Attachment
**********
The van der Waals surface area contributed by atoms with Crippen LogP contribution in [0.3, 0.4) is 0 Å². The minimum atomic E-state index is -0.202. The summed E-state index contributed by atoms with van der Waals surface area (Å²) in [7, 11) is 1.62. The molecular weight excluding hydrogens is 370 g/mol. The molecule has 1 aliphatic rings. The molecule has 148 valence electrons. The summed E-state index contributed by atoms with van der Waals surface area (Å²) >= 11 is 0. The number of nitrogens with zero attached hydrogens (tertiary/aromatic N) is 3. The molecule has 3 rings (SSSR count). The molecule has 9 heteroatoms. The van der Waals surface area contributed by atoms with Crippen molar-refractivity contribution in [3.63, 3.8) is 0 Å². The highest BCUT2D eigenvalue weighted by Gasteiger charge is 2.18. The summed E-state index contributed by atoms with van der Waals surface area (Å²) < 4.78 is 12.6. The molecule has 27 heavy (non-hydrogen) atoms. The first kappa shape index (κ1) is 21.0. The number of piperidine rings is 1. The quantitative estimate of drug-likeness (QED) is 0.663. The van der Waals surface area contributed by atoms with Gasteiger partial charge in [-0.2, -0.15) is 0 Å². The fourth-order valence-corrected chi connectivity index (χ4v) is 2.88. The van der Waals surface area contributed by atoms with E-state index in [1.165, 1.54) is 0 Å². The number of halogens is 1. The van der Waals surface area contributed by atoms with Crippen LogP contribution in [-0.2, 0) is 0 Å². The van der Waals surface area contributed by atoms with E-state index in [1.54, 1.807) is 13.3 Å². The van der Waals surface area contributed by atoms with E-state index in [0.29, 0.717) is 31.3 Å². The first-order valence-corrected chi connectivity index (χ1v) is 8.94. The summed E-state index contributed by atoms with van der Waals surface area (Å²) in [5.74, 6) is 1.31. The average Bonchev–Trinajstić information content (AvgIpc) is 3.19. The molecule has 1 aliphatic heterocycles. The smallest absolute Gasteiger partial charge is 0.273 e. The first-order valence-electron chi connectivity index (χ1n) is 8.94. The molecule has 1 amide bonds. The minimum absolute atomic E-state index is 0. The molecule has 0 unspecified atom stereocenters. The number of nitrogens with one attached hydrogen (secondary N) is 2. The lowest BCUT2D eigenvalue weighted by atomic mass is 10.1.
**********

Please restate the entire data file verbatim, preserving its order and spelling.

The van der Waals surface area contributed by atoms with Crippen LogP contribution in [0.3, 0.4) is 0 Å². The minimum atomic E-state index is -0.202. The summed E-state index contributed by atoms with van der Waals surface area (Å²) in [7, 11) is 1.62. The molecular weight excluding hydrogens is 370 g/mol. The molecule has 1 aliphatic rings. The molecule has 148 valence electrons. The summed E-state index contributed by atoms with van der Waals surface area (Å²) >= 11 is 0. The number of nitrogens with zero attached hydrogens (tertiary/aromatic N) is 3. The molecule has 3 rings (SSSR count). The molecule has 9 heteroatoms. The van der Waals surface area contributed by atoms with Crippen molar-refractivity contribution in [3.63, 3.8) is 0 Å². The highest BCUT2D eigenvalue weighted by Gasteiger charge is 2.18. The summed E-state index contributed by atoms with van der Waals surface area (Å²) < 4.78 is 12.6. The molecule has 27 heavy (non-hydrogen) atoms. The first kappa shape index (κ1) is 21.0. The number of piperidine rings is 1. The quantitative estimate of drug-likeness (QED) is 0.663. The van der Waals surface area contributed by atoms with Gasteiger partial charge in [-0.2, -0.15) is 0 Å². The fourth-order valence-corrected chi connectivity index (χ4v) is 2.88. The van der Waals surface area contributed by atoms with E-state index in [1.165, 1.54) is 0 Å². The number of halogens is 1. The van der Waals surface area contributed by atoms with Crippen LogP contribution in [-0.2, 0) is 0 Å². The van der Waals surface area contributed by atoms with E-state index in [1.54, 1.807) is 13.3 Å². The van der Waals surface area contributed by atoms with E-state index in [0.29, 0.717) is 31.3 Å². The first-order valence-corrected chi connectivity index (χ1v) is 8.94. The summed E-state index contributed by atoms with van der Waals surface area (Å²) in [5.74, 6) is 1.31. The average Bonchev–Trinajstić information content (AvgIpc) is 3.19. The molecule has 1 aliphatic heterocycles. The smallest absolute Gasteiger partial charge is 0.273 e. The first-order valence-electron chi connectivity index (χ1n) is 8.94. The molecule has 1 amide bonds. The minimum absolute atomic E-state index is 0. The molecule has 0 unspecified atom stereocenters. The number of nitrogens with one attached hydrogen (secondary N) is 2. The lowest BCUT2D eigenvalue weighted by atomic mass is 10.1.